Brussels MIVB/STIB commissions its first hydrogen bus
The Brussels public transport company MIVB/STIB has its first hydrogen bus. The bus, presented on Monday, will be tested for two years to familiarise with the new technology and evaluate its performance.
The vehicle will be leased from the manufacturer Van Hool, which will then, at the same time, benefit from the data that MIVB/STIB provides during this test phase. From September, the bus will be used on several lines.
300 tot 500 km for 40 kg of hydrogen
The bus drives like a classic electric bus but has a longer range of 300 to 500 km for 40 kg of hydrogen on board, instead of 200 km for conventional e-buses. It is a particular challenge in terms of logistics and the supply of hydrogen. In Europe, the production of hydrogen is still limited. However, MIVB/STIB can buy hydrogen in Zaventem and have a mobile hydrogen station installed by Eoly-Energy in the Marly depot in Neder-over-Heembeek by 2022.
As clean transport as possible
MIVB/STIB already uses hybrid and fully electric buses, but now it is also going to explore the environmentally friendly and silent hydrogen bus possibilities. “We want to offer transport that is as clean as possible,” says Brussels Minister for Mobility, Elke Van den Brandt (Groen). “That’s why we have to continue to rely on multiple technologies. But, unfortunately, there is no single miracle solution.”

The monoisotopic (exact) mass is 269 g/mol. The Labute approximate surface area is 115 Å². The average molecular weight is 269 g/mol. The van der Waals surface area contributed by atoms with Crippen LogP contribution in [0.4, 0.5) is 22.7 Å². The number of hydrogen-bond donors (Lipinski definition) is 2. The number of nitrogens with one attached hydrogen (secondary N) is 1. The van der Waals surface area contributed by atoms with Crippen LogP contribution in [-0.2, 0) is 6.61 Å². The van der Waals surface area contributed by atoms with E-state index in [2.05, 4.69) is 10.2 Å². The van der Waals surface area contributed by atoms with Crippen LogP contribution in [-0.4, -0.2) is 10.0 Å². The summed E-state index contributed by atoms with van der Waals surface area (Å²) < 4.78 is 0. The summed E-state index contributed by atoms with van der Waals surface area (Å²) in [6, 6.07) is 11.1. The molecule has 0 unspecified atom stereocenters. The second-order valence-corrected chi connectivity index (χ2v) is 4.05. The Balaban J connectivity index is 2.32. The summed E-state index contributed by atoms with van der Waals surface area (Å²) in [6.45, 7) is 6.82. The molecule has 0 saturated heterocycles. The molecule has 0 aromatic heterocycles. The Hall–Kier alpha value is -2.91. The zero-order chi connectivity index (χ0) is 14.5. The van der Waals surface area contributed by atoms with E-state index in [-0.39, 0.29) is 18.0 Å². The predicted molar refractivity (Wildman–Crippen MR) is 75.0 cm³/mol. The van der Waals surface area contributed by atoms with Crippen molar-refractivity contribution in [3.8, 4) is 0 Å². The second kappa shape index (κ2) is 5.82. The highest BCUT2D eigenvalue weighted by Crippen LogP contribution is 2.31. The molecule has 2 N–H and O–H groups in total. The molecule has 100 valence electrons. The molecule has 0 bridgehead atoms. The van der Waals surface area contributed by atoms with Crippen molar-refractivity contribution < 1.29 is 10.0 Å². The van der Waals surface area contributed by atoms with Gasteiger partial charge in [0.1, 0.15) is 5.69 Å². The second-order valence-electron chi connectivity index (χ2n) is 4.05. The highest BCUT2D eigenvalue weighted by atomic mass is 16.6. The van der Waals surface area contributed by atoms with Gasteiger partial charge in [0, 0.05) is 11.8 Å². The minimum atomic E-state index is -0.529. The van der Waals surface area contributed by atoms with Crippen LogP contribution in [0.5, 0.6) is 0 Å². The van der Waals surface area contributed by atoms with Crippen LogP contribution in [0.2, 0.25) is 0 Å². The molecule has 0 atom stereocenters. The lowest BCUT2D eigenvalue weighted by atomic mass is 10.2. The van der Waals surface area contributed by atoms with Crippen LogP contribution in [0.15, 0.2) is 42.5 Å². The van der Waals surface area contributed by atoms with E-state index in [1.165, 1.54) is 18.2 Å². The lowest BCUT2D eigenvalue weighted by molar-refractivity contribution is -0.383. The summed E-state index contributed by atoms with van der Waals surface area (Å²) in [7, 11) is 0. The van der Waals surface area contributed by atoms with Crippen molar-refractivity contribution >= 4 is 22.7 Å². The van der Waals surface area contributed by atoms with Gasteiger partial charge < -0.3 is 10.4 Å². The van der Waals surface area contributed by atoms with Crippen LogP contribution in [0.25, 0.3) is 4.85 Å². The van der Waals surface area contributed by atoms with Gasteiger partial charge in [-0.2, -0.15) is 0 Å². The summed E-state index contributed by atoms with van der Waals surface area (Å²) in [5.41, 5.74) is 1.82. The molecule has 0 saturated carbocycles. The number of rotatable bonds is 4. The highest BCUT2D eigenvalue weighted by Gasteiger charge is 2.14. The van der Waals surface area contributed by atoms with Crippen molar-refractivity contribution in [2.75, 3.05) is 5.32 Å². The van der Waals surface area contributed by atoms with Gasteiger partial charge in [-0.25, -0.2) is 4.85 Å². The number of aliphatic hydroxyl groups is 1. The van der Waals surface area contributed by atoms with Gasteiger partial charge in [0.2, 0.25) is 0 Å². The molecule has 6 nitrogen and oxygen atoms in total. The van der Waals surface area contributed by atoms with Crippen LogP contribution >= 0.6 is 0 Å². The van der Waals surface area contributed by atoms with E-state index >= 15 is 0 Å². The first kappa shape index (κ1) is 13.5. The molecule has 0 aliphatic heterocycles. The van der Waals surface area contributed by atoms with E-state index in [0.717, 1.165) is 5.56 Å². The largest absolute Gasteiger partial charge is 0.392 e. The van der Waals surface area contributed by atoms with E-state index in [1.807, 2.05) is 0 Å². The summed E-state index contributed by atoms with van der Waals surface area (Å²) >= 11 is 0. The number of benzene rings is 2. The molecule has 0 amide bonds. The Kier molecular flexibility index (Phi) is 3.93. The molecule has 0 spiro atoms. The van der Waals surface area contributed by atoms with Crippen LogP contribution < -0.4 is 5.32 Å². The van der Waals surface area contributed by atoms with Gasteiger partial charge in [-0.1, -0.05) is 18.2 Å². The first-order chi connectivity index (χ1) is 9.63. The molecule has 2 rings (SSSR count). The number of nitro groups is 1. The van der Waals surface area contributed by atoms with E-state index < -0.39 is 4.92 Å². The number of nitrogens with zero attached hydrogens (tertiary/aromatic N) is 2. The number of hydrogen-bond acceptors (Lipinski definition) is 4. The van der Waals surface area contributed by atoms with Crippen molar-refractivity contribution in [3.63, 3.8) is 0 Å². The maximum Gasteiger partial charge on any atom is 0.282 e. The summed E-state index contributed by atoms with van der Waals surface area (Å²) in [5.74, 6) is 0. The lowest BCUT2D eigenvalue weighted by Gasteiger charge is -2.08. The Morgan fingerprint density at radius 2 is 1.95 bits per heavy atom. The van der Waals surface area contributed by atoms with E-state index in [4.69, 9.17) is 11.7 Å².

After the test, the company will determine whether hydrogen can be an option for tomorrow’s buses. STIB/MIVB has a fleet of 900 busses, of which 37 are electric.
In Wallonia, public transport companies are also interested in hydrogen busses. Tec Charleroi had launched a hydrogen bus project before abandoning it for cost reasons, the Walloon Region preferring to support a similar project in Liège.
Should Brussels invest more in hydrogen?
According to the Brussels Hydrogen Collective, Brussels isn’t doing anything to promote or advance hydrogen technology. For the Brussels Environment and Energy Minister, Alain Maron (Ecolo), hydrogen and fuel cell technology are interesting, but not as much as battery-electric cars. Furthermore, he points out the energy losses during the creation and consumption of hydrogen (30%).
In concrete terms, hydrogen is based on the principle of water electrolysis. Electricity is used to separate oxygen (O2) and hydrogen (H) from water (H2O). The hydrogen is recovered and stored under pressure in a tank. In the bus, it is then recombined with oxygen from the ambient air in a fuel cell, making it possible to generate electricity again without releasing any polluting emissions.